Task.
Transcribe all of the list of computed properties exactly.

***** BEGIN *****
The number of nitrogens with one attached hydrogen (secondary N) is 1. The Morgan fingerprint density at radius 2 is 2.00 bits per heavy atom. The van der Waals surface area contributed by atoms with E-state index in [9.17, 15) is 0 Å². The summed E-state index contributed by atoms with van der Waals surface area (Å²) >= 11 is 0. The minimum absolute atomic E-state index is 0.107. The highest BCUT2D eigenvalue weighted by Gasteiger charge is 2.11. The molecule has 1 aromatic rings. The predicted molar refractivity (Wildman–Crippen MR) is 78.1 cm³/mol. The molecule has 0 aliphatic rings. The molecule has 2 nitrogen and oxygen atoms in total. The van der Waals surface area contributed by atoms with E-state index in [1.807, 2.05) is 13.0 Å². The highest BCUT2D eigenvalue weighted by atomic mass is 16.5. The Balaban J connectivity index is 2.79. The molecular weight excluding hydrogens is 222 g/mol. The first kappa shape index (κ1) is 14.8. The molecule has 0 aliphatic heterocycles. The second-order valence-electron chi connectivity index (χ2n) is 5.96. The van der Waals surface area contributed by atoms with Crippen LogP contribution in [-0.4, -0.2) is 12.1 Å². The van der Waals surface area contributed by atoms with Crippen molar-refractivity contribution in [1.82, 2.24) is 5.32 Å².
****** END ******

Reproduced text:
The number of nitrogens with one attached hydrogen (secondary N) is 1. The Morgan fingerprint density at radius 2 is 2.00 bits per heavy atom. The van der Waals surface area contributed by atoms with E-state index in [9.17, 15) is 0 Å². The summed E-state index contributed by atoms with van der Waals surface area (Å²) >= 11 is 0. The minimum absolute atomic E-state index is 0.107. The highest BCUT2D eigenvalue weighted by Gasteiger charge is 2.11. The molecule has 1 aromatic rings. The predicted molar refractivity (Wildman–Crippen MR) is 78.1 cm³/mol. The molecule has 0 aliphatic rings. The molecule has 2 nitrogen and oxygen atoms in total. The van der Waals surface area contributed by atoms with E-state index in [1.807, 2.05) is 13.0 Å². The highest BCUT2D eigenvalue weighted by atomic mass is 16.5. The Balaban J connectivity index is 2.79. The molecular weight excluding hydrogens is 222 g/mol. The first kappa shape index (κ1) is 14.8. The molecule has 0 aliphatic heterocycles. The second-order valence-electron chi connectivity index (χ2n) is 5.96. The van der Waals surface area contributed by atoms with Crippen LogP contribution in [-0.4, -0.2) is 12.1 Å². The van der Waals surface area contributed by atoms with Crippen molar-refractivity contribution in [1.82, 2.24) is 5.32 Å².